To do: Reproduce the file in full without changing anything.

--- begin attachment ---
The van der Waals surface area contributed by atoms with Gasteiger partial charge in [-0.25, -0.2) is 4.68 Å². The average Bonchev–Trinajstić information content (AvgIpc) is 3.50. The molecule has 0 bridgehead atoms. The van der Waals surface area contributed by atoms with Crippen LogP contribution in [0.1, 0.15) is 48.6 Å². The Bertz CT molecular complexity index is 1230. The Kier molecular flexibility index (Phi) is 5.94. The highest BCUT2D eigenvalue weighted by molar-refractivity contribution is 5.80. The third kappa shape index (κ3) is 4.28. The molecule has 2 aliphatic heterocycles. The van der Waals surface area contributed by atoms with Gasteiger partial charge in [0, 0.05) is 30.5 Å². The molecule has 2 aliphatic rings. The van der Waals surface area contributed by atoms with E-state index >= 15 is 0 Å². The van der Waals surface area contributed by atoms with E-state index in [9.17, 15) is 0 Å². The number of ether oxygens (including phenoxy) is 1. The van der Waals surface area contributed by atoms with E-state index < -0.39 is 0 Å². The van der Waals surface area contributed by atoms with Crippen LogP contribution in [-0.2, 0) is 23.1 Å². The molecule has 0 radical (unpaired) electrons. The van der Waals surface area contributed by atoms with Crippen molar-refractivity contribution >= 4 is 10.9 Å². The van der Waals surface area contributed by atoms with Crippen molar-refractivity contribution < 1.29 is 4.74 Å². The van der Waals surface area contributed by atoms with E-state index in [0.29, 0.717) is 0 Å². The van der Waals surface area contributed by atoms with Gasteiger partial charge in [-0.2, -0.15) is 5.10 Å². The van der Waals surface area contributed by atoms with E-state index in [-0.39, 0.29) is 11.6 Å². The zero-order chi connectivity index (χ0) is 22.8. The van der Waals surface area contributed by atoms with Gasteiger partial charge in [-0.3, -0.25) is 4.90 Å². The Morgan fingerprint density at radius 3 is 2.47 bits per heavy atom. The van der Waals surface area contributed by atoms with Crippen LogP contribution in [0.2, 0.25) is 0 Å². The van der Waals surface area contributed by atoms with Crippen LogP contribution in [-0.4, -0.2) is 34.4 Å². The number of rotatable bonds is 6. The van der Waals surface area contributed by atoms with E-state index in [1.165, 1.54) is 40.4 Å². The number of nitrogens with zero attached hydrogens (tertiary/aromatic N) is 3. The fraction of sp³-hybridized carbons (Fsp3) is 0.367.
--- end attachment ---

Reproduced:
The van der Waals surface area contributed by atoms with Gasteiger partial charge in [-0.25, -0.2) is 4.68 Å². The average Bonchev–Trinajstić information content (AvgIpc) is 3.50. The molecule has 0 bridgehead atoms. The van der Waals surface area contributed by atoms with Crippen LogP contribution in [0.1, 0.15) is 48.6 Å². The Bertz CT molecular complexity index is 1230. The Kier molecular flexibility index (Phi) is 5.94. The highest BCUT2D eigenvalue weighted by molar-refractivity contribution is 5.80. The third kappa shape index (κ3) is 4.28. The molecule has 2 aliphatic heterocycles. The van der Waals surface area contributed by atoms with Gasteiger partial charge in [0, 0.05) is 30.5 Å². The molecule has 2 aliphatic rings. The van der Waals surface area contributed by atoms with E-state index >= 15 is 0 Å². The van der Waals surface area contributed by atoms with E-state index in [9.17, 15) is 0 Å². The number of ether oxygens (including phenoxy) is 1. The van der Waals surface area contributed by atoms with E-state index < -0.39 is 0 Å². The van der Waals surface area contributed by atoms with Crippen LogP contribution in [-0.2, 0) is 23.1 Å². The molecule has 0 radical (unpaired) electrons. The van der Waals surface area contributed by atoms with Crippen molar-refractivity contribution >= 4 is 10.9 Å². The van der Waals surface area contributed by atoms with Crippen molar-refractivity contribution < 1.29 is 4.74 Å². The van der Waals surface area contributed by atoms with E-state index in [0.29, 0.717) is 0 Å². The van der Waals surface area contributed by atoms with Gasteiger partial charge in [-0.2, -0.15) is 5.10 Å². The van der Waals surface area contributed by atoms with E-state index in [-0.39, 0.29) is 11.6 Å². The zero-order chi connectivity index (χ0) is 22.8. The van der Waals surface area contributed by atoms with Gasteiger partial charge in [-0.3, -0.25) is 4.90 Å². The Morgan fingerprint density at radius 3 is 2.47 bits per heavy atom. The van der Waals surface area contributed by atoms with Crippen LogP contribution in [0.2, 0.25) is 0 Å². The van der Waals surface area contributed by atoms with Crippen LogP contribution in [-0.4, -0.2) is 34.4 Å². The number of rotatable bonds is 6. The van der Waals surface area contributed by atoms with E-state index in [1.165, 1.54) is 40.4 Å². The number of nitrogens with zero attached hydrogens (tertiary/aromatic N) is 3. The fraction of sp³-hybridized carbons (Fsp3) is 0.367.